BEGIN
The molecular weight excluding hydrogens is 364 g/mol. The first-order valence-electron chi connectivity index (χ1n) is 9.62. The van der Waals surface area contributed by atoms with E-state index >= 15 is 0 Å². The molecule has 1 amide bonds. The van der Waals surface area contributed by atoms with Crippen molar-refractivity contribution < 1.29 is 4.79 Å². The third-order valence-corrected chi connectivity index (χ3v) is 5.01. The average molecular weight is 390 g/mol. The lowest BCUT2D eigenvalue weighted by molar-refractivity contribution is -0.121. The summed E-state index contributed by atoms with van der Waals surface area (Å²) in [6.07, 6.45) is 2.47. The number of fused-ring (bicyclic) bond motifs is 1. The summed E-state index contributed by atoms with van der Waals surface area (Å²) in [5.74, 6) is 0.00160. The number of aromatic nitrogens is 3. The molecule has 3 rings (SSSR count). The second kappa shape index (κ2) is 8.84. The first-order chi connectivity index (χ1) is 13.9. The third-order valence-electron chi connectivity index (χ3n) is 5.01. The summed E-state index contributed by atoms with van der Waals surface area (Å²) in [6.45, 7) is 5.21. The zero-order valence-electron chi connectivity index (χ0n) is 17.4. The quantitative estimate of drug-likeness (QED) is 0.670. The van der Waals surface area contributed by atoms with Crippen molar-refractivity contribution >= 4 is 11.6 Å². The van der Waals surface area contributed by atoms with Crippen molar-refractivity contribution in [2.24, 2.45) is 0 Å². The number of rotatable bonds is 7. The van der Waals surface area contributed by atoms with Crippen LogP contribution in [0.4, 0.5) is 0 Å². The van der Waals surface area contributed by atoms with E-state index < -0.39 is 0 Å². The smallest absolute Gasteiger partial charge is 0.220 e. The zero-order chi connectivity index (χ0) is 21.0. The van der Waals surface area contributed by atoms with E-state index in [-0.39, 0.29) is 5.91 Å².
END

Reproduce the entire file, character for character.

The molecular weight excluding hydrogens is 364 g/mol. The first-order valence-electron chi connectivity index (χ1n) is 9.62. The van der Waals surface area contributed by atoms with E-state index >= 15 is 0 Å². The molecule has 1 amide bonds. The van der Waals surface area contributed by atoms with Crippen molar-refractivity contribution < 1.29 is 4.79 Å². The third-order valence-corrected chi connectivity index (χ3v) is 5.01. The average molecular weight is 390 g/mol. The lowest BCUT2D eigenvalue weighted by molar-refractivity contribution is -0.121. The summed E-state index contributed by atoms with van der Waals surface area (Å²) in [6.07, 6.45) is 2.47. The number of fused-ring (bicyclic) bond motifs is 1. The summed E-state index contributed by atoms with van der Waals surface area (Å²) in [5.74, 6) is 0.00160. The number of aromatic nitrogens is 3. The molecule has 3 rings (SSSR count). The second kappa shape index (κ2) is 8.84. The first-order chi connectivity index (χ1) is 13.9. The third-order valence-electron chi connectivity index (χ3n) is 5.01. The summed E-state index contributed by atoms with van der Waals surface area (Å²) in [6.45, 7) is 5.21. The zero-order valence-electron chi connectivity index (χ0n) is 17.4. The quantitative estimate of drug-likeness (QED) is 0.670. The van der Waals surface area contributed by atoms with Crippen molar-refractivity contribution >= 4 is 11.6 Å². The van der Waals surface area contributed by atoms with Crippen molar-refractivity contribution in [2.24, 2.45) is 0 Å². The number of rotatable bonds is 7. The van der Waals surface area contributed by atoms with Crippen LogP contribution in [0.4, 0.5) is 0 Å². The van der Waals surface area contributed by atoms with E-state index < -0.39 is 0 Å². The smallest absolute Gasteiger partial charge is 0.220 e. The zero-order chi connectivity index (χ0) is 21.0. The van der Waals surface area contributed by atoms with E-state index in [-0.39, 0.29) is 5.91 Å².